Researchers develop two more effective drugs for pain relief

Researchers develop two more effective drugs for pain relief

In a recent study, researchers have developed two new medications that can effectively reduce pain.

In addition, the two new drugs could prevent brain- and gut-related side effects typically linked to opioid use.

Opioids are a class of drugs with powerful pain-relieving features. They are often used to treat the pain linked to body tissue damage and inflammation.

Patients after surgery or cancer treatment often need to use opioids.

However, previous studies have shown that opioid use can bring many harmful side effects, including drowsiness, nausea, constipation, dependency and respiratory symptoms.

Therefore, it is important to develop a new opioid drug that can reduce pain effectively with few side effects.

In the current study, the team used computer simulations to develop new opioids that will only work at brain regions affected by injury or inflammation.

They developed two new opioids. In both cases, the researchers used fentanyl as the starting molecule.

They supposed that damaged or inflamed body tissues show stronger interaction between ‘opioid agonists’ and the opioid receptors they bind to.

Opioid agonists are the substances that could elicit the pain-relieving effect.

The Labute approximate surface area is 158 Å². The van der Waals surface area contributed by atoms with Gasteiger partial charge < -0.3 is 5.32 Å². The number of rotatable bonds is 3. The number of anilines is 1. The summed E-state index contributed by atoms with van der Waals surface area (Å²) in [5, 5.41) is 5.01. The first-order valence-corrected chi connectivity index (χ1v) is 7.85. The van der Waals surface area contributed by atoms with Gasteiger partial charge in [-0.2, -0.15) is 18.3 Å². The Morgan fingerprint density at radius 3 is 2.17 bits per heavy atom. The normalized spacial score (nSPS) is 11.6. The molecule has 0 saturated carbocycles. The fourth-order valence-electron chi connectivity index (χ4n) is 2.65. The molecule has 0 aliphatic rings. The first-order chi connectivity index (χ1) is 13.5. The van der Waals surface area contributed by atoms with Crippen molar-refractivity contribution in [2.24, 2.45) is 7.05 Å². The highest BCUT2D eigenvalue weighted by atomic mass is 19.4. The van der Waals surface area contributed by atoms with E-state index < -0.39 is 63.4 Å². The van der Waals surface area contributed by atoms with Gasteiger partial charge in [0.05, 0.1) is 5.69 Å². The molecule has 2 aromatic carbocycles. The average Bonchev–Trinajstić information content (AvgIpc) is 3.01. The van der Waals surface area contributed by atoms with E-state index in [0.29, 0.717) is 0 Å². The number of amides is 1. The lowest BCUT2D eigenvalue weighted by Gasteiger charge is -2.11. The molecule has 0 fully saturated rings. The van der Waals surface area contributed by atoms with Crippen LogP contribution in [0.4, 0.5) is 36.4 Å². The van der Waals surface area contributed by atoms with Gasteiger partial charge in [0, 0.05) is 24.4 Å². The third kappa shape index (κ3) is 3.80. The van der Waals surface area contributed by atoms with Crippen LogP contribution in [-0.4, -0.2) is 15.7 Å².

The computer simulations showed that this is due to an increased concentration of protons in inflamed tissues. It leads to lower pH values than in healthy tissues and results in acidic conditions.

The team also found that opioid molecules need to undergo protonation before they can bind to and activate opioid receptors.

Based on the information, they designed two drugs that would only exist in their protonated state in inflammation.

The new drugs only work on body tissue damage or inflammation, rather than affecting the brain or the gut.

Then they tested the two new drugs in preclinical experiments and found they could strongly reduce pain while avoiding the dangerous side effects.

These findings enhance scientists’ understanding of the molecular processes underlying the complex interactions seen in inflamed tissues.

The researchers hope their new results could help scientists fight the opioid crisis, a problem that is particularly serious in the United States.

The future work will focus on making these newly-designed drugs available to patients.

The team also suggest that their new findings may help develop other new drugs to treat chronic health conditions.

The study findings are published in Pain and Scientific Reports.

Copyright © 2019 Knowridge Science Report. All rights reserved.